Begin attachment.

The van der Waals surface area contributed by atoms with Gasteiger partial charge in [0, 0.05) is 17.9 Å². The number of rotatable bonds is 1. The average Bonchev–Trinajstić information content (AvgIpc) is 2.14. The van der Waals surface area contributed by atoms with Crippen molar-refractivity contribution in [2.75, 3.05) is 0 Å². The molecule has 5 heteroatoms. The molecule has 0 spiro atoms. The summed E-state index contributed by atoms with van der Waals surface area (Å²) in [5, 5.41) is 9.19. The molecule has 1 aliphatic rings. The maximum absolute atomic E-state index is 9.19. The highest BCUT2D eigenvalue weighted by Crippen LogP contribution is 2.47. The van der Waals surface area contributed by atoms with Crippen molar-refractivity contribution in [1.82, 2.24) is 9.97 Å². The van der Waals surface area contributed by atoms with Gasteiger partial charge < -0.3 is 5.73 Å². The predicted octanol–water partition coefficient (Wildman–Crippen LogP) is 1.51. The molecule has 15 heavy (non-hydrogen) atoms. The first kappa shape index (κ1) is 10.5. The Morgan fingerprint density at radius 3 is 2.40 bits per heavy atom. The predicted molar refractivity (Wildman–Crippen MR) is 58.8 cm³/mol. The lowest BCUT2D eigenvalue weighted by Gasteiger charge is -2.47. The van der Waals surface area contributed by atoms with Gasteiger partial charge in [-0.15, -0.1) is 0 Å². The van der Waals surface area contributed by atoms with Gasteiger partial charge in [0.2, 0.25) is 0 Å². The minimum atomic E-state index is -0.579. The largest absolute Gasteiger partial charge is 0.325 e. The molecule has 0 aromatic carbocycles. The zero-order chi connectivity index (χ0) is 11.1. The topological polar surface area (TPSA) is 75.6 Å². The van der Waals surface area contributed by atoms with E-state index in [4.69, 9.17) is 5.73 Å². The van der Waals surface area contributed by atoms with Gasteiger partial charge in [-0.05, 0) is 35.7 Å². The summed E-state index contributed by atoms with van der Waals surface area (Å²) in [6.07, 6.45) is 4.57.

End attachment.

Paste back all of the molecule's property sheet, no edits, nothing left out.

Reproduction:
The van der Waals surface area contributed by atoms with Gasteiger partial charge in [0, 0.05) is 17.9 Å². The number of rotatable bonds is 1. The average Bonchev–Trinajstić information content (AvgIpc) is 2.14. The van der Waals surface area contributed by atoms with Crippen molar-refractivity contribution in [2.75, 3.05) is 0 Å². The molecule has 5 heteroatoms. The molecule has 0 spiro atoms. The summed E-state index contributed by atoms with van der Waals surface area (Å²) in [5, 5.41) is 9.19. The molecule has 1 aliphatic rings. The maximum absolute atomic E-state index is 9.19. The highest BCUT2D eigenvalue weighted by Crippen LogP contribution is 2.47. The van der Waals surface area contributed by atoms with Crippen molar-refractivity contribution in [1.82, 2.24) is 9.97 Å². The van der Waals surface area contributed by atoms with Gasteiger partial charge < -0.3 is 5.73 Å². The predicted octanol–water partition coefficient (Wildman–Crippen LogP) is 1.51. The molecule has 15 heavy (non-hydrogen) atoms. The first kappa shape index (κ1) is 10.5. The Morgan fingerprint density at radius 3 is 2.40 bits per heavy atom. The predicted molar refractivity (Wildman–Crippen MR) is 58.8 cm³/mol. The lowest BCUT2D eigenvalue weighted by Gasteiger charge is -2.47. The van der Waals surface area contributed by atoms with Gasteiger partial charge in [-0.15, -0.1) is 0 Å². The van der Waals surface area contributed by atoms with Gasteiger partial charge in [0.2, 0.25) is 0 Å². The minimum atomic E-state index is -0.579. The largest absolute Gasteiger partial charge is 0.325 e. The molecule has 0 aromatic carbocycles. The zero-order chi connectivity index (χ0) is 11.1. The topological polar surface area (TPSA) is 75.6 Å². The van der Waals surface area contributed by atoms with E-state index in [4.69, 9.17) is 5.73 Å². The van der Waals surface area contributed by atoms with Gasteiger partial charge in [-0.05, 0) is 35.7 Å². The summed E-state index contributed by atoms with van der Waals surface area (Å²) in [6.07, 6.45) is 4.57.